• Hey Kyle. I’ve been hearing a lot of good things about the Fort Vermillion -> Slave Lake route (Highway 88) and that it actually shaves off about 2 hours each way from Yellowknife to Edmonton. Supposedly there are reliable gas stations along that route (fill up half way between FV and SL), proper surfacing on the roads and less traffic. Not to mention, once again, saving 2 hours off each way! I had a co-worker do this route last weekend and said it was decent and did save the reported time.

  • Hi Kyle
    We are planning a motor bike trip this summer to Yellowknife. Planing to leave central Alberta mid June and want to be in YK around the 20th to experience sun shine at Midnight. Any tips on road conditions I’m assuming road is paved all the way.

    Thanks

    • Hi Leonard,

      You shouldn’t have a problem getting up to Yellowknife this time of year.

      There are several places to camp if that is how you are traveling. And I would suggest maybe take a couple days, stay at Twin Falls Gorge park. The waterfalls there are very nice and it is right near Enterprise, where you can get fuel before traveling to Fort Providence (another 140 km). There is also the Louise Fall Campground and McNally Day Use Park between Enterprise and Fort Providence that are nice stops. There is also another campground at Fort Providence. Providence is the last – on the highway – place to get fuel before the last 300km stretch to Yellowknife, so being on a motorbike it might be wise to be carrying extra fuel with you.

      All the roads are technically paved on your way through the NWT to Yellowknife but the last 90km between Behchoko and Yellowknife is interesting, to say the least. The frost heave is constantly moving the road making it rather bumpy and scattered with pots hole and gravel areas. Drive with caution on this part.

      Let me know when you make it to town.

      Kyle

      • Thanks for this info Kyle. It’s very helpful we will stay in touch and keep you posted on our adventure when the time comes.

        Leonard.

    • Hi Matt, given you are on the Bell/Telus/Affiliates network you will have full cell service until about an hour north of High Level, the last Alberta town before the NWT/Alberta Border. An hour or so after the border you will go through a town called Enterprise. It has cell service again and for about 10 minutes on either side of it. 140km later, after you cross the Mackenzie River bridge you will once again get cell service in Fort Providence, although there is bad reception at Big River Gas Station (they also have wifi…). 200km after that Behchoko will have cell receptions for a stretch of 30 kms. At this point your at the home stretch to Yellowknife (about 90km). Cell reception will show up again shortly outside of Yellowknife. Cheers.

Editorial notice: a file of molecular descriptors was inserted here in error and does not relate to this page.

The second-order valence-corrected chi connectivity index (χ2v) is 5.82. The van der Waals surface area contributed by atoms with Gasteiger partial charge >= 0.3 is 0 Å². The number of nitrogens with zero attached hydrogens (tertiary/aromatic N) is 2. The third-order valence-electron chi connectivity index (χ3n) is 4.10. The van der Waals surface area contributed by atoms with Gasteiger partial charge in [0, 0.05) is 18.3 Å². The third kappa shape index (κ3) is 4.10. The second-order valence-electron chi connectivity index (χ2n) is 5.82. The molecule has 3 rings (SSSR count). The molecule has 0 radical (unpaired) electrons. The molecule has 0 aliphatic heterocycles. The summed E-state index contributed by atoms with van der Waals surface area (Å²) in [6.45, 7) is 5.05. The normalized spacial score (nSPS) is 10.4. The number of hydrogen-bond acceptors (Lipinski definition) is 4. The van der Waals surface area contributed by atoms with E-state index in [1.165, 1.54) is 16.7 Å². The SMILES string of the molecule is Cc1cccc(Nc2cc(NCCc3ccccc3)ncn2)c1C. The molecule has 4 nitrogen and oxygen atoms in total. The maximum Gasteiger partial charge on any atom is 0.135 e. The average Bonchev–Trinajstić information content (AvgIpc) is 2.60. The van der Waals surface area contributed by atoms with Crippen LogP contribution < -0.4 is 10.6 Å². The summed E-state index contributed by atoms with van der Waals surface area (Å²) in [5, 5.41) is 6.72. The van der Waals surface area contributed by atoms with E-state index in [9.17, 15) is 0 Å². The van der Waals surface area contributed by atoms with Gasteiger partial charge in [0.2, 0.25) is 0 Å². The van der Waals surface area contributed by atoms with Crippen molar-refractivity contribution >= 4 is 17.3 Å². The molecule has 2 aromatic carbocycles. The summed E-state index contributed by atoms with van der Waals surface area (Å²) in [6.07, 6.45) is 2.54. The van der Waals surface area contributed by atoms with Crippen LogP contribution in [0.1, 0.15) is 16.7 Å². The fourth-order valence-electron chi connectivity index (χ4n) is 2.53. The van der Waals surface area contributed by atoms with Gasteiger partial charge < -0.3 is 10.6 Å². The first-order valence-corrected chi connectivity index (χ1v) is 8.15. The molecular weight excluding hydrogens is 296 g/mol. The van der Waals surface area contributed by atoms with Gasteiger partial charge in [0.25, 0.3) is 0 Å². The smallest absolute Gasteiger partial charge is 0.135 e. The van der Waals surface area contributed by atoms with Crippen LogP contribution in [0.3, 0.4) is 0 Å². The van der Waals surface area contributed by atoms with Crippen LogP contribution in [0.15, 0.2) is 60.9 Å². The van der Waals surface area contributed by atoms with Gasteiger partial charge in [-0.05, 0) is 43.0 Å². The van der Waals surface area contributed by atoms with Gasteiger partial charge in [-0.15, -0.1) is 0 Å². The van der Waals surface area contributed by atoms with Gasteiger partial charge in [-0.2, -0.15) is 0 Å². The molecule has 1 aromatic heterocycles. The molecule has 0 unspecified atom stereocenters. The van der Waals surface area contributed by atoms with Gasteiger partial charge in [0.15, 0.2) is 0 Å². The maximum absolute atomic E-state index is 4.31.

• Hi Kyle – this article is informative, thank you. I cannot believe traveling to YK is so daunting! My family and I will be traveling to YK hopefully in mid-September. Due to spotty cell service and infrequent gas stops, what do you recommend is best practice if we encounter problems/breakdown, etc?

    • The reality is it is not daunting. I do the drive multiple times a year and have done so for the last 10 years without ever encountering a problem. If you did, there is more than enough traffic on the road that flagging someone doesn’t wouldn’t be a problem. Just make sure you have the basics. Extra food, water, working jack and spare tire, blanket, first air. Cheers. Safe travels.

  • Hi Kyle, we are planning a trip from a Calgary to Yellowknife December 7-8, we have a Tundra 4×4; Winter Nokia tires w studs, I have 10 yrs experience in Winter driving, would you give us some advise on driving on that highway? Is it a good time of the year to watch the Aurora borealis?

    • You shouldn’t have a problem, Alejandro. The roads will be regularly cleared at that point. During the day the roads are pretty active with transport trucks and other drivers so they will be well traveled. My only other advice would be to have the basic survival gear with you: blanks, matches, shovel, tow strap, bit of food. If something did happen, you want to be prepared as services station/communities are often 200-300km apart between High Level, Alberta and Yellowknife, NT.

      The “Winter Aurora” season for Yellowknife should be slowing picking up again at that time. The cloud cover that we normally get October/November should be dissipating but one can never be certain. We suggest at least a three-night stay to have the best chances to see the aurora.